In gratitude to the senate, who had raised him to the imperial dignity, Nerva took a solemn oath that no senator should be put to death during his reign; and he was not induced to break his promise, even when two of them plotted against his life. He only appeared with them at the theatre, and, in the sight of the people, presented them with a dagger, bidding them strike him if they would, and thus made them ashamed of their intention. An anecdote is also given, proving that Nerva had not that love of money which is a root of great evil. One of his subjects having found a treasure, came to ask what he should do with it? Nerva replied, “ Use it.” The man then offered to give it to him, saying, it was too much for a private person to use. The emperor replied with a smile, “ Then you may abuse it.” The Prætorian guards alone were dissatisfied with an emperor who would not gratify their avarice; and a tumult arose among them under pretence of revenging the death of Domitian who had liberally rewarded them for executing his will. The gentle Nerva laid his bosom bare, desiring them to take revenge upon him rather than any other ; but they still persisted in finding out all who had been concerned in the death of Domitian, and having put them to death, compelled the emperor to make a speech thanking them for their fidelity. Nerva, feeling his own weakness, chose, as his partner and successor in the empire, Trajan, a Spaniard by birth, then governor of Lower Germany. In the adoption of

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one so fitted to rule, instead of choosing one of his own family, Nerva showed much wisdom : but, about three months after, he gave a more memorable proof of human folly and imperfection by falling into such a violent passion with one of the senators who had displeased him, that it brought on a fever of which he died, A. D. 98.




The writings of the Apostle John alone remain to be noticed, as belonging to the foregoing period, and as the last of the promised revelations of the Holy Ghost concerning the things of God (John xvi. 12-15). The value of them cannot be measured any more than that of the other inspired writings; and their seasonableness will also be most apparent when we learn the state of the Church at this period.

The epistles of John were written after all the other epistles ; and their date is usually fixed in A. D. 90, or even later. The first is addressed to the whole family of God, not to any par. ticular church : the second and third are addressed to individuals. Hence there is instruction for the children of God in their relationship to God, and to each other; and there is instruction concerning the personal responsibility of any single member of the family without reference to what others are doing around him. Paul, in his last epistles, had spoken of heretics, that is, persons who were not sound in the faith themselves, or taught false doctrines to others : and he had given directions as to the right treatment of such, writing thus to Titus, “ A man that is a heretic after the first and second admonition reject; knowing that he that is such is subverted, and sinneth, being condemned of himself.” And he warned Timothy that the profane and vain babblings about the things of God already begun would increase unto more ungodliness, and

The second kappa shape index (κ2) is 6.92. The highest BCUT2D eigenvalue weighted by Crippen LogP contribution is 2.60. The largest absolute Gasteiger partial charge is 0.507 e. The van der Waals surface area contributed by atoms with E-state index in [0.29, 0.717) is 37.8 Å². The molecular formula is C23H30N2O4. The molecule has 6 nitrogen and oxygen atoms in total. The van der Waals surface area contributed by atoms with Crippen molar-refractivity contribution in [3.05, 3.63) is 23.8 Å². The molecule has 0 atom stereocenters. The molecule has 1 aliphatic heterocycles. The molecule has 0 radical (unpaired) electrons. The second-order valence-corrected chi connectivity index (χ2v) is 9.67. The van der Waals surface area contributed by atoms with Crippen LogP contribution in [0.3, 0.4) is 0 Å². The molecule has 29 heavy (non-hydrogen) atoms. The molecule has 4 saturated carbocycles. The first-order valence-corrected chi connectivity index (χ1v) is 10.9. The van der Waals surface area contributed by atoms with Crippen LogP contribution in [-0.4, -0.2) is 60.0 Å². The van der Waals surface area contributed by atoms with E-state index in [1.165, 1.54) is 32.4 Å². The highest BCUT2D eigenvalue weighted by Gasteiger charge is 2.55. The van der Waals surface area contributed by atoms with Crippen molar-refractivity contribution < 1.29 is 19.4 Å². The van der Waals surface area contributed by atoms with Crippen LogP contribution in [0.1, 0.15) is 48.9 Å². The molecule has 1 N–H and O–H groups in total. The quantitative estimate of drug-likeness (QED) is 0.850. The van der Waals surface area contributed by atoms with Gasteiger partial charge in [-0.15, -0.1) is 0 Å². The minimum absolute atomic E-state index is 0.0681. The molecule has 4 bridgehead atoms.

the word of such men would eat as a canker. From the epistles of John we find that this had really been the case : he uses still stronger language, saying, “ As ye have heard that Antichrist shall come, even now are there many antichrists :" he also adds, “They went out from us,” thus fulfilling the prophecy of Paul before referred to, “ of your own selves shall men arise, speaking perverse things,” &c.

The great heresies of the first century of the Church arose from the foolish attempts of men to explain the great mystery of God manifest in the flesh; in opposition to the Lord's declaration, “No man knoweth the Son but the Father.” One class of heretics, commonly called the Gnostics or Docetæ, denied the reality of Christ's human nature, and tried to explain the mystery of his person by saying, that he only suffered in appearance on the cross : and another class, known as the Ebionites, allowed the perfection of his human nature, but denied that he was God. Neither of these classes could understand the value of the atoning blood; and, therefore, preached that men could be justified by their own works. In the epistles, John seems particularly to allude to the first class, those who deny Jesus Christ come in the flesh; and, in the gospel, he sets forth the godhead of Christ most distinctly, in contradiction of the errors of the latter. Here, indeed, we have the ministry of the Holy Ghost contradicting the doctrines of the devil, and triumphing over all that the enemy could bring forth.

Some of these heretics bore an appearance of great holiness, and pretended they were beyond reach of the defilements of the world or the flesh; others boasted they were saved by Christ, and freely indulged every sinful inclination.

The Docetæ were probably called Gnostics from some resemblance between their notions and those of the Oriental philosophers. They pretended the world was created by an evil being; denied that the Old Testament was a divine revelation ; venerated the serpent as the author of sin, and honoured some of the worst characters in the Bible. The Ebionites held that obedience to the law of Moses was necessary to salvation; they made use of another gospel, and despised the writings of the Apostle Paul. But none of the heretics went to such extremes at first.

No subject, perhaps, has occasioned more divisions among